The Innovator’s Dilemma

Evan Spiegel is a 26 year old Californian, with a nice car, a stunning girlfriend, and an estimated net worth near $5 Billion.  The story of a college dropout turned billionaire is often heralded as a crowning achievement of the American way.  Innovators like Steve Jobs, Bill Gates, Sergey Brin, Mark Zuckerberg, and Elon Musk are so revered by aspiring entrepreneurs that pictures of them adorn many college dorm room walls (ok, maybe not Gates). Spiegel’s story is similar; a top-tier college student creates a business with a couple college buddies, their product becomes an over-night success, and they are inundated with venture capitalists begging to invest in their company and make the kids exceedingly rich in the process.

However, perhaps a more interesting story is why don’t these new billion-dollar ideas come from any of the existing companies who employ highly paid, well-trained engineers?  Furthermore, why is it that these founders only hit success after they either drop out or otherwise leave top universities?  Why is it the most developed teams with vast resources and experience fail to see the latest startup sneaking up behind them?

In 2012, Facebook held its initial public offering where it raised over $16 billion dollars and the company’s estimated valuation rose to over $100 billion. Later that year, Facebook (by then, still only 8 years young and led by a hoodie wearing CEO) was forced to spend a billion dollars to acquire an even younger company with only 13 employees, Instagram. The investment turned out to be a sound, (Instagram brought in an estimated $3.2 billion dollars for Facebook in 2016, and has more users than twitter) but the question no one seems to be asking is, if Facebook had given 13 of its best employees a billion dollars, could they have come up with Instagram?

The phenomenon goes by several names, but the best known is “The Innovator’s Dilemma,” or the idea that as firms grow, their ability to foster true innovation declines.  Many organizations are wrestling with this issue, as Evan Speigel’s company Snap Inc. (formerly SnapChat, a company so young my spell check doesn’t even recognize it) described in their S1 filing:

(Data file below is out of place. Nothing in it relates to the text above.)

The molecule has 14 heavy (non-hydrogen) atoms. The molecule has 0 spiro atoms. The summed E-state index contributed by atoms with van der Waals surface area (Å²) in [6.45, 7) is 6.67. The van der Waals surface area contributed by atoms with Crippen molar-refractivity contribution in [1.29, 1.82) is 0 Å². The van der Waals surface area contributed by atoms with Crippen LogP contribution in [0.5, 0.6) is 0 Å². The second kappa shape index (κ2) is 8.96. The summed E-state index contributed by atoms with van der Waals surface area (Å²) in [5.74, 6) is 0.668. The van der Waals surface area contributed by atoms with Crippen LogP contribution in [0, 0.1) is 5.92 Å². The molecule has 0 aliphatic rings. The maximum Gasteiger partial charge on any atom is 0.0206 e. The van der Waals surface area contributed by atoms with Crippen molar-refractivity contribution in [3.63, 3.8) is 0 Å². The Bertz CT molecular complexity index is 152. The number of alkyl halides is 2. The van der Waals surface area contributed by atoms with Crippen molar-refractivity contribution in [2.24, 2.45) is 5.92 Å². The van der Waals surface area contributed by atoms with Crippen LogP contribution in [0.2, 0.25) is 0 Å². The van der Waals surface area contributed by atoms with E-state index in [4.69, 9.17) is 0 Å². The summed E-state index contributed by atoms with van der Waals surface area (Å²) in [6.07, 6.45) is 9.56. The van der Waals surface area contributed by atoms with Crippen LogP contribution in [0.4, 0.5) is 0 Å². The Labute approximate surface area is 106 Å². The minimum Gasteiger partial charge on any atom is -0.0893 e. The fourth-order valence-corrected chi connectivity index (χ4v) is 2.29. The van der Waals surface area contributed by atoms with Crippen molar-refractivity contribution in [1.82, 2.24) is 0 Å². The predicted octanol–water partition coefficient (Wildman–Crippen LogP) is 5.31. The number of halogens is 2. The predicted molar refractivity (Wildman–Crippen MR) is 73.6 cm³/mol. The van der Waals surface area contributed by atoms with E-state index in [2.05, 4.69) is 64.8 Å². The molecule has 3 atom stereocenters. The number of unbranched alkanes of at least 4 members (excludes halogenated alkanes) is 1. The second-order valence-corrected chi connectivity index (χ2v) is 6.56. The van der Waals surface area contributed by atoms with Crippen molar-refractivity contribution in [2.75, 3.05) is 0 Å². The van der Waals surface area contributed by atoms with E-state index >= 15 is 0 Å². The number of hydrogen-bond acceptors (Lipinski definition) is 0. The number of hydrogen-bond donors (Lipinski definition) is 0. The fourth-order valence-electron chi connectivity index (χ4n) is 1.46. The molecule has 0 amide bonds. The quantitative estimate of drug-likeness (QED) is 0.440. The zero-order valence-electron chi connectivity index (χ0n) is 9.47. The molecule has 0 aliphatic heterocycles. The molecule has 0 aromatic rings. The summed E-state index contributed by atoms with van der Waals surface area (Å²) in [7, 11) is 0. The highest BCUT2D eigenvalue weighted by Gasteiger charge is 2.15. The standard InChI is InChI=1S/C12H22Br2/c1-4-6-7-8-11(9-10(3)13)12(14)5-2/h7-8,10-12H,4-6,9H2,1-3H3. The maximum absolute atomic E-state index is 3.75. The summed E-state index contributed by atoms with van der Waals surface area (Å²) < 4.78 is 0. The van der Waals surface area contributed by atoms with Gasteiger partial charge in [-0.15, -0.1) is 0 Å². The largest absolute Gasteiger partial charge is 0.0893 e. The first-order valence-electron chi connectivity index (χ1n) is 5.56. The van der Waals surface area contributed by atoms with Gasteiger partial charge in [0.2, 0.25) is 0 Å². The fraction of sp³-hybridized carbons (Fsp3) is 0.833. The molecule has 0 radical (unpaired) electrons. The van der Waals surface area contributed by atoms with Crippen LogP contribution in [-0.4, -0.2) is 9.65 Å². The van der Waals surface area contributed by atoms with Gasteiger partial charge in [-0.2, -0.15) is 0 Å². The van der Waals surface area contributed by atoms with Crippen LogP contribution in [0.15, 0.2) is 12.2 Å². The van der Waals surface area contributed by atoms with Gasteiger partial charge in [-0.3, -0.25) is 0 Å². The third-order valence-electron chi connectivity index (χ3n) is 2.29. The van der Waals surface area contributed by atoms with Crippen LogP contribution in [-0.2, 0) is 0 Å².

“In a world where anyone can distribute products instantly and provide them for free, the best way to compete is by innovating to create the most engaging products.”

Innovation is the new competitive advantage.  There are no twenty-something billionaires that made their wealth through better accounting policy, or more precise record keeping, or even better marketing teams. Innovation is a huge market opportunity for companies, but it is often so neglected (or the search for it so misguided) that the benefits are left to be collected by college students with nothing more than a six pack of red bull and some coding experience.

How can your firm cultivate its own innovation so that it doesn’t have to buy it at a premium later? By injecting Collaborative Innovation into your organization.  Hint: It’s not ping-pong tables in the break room and it’s not 60-hour work weeks either.

Leave your thoughts below on how to avoid becoming the next Kodak or America Online of your industry.

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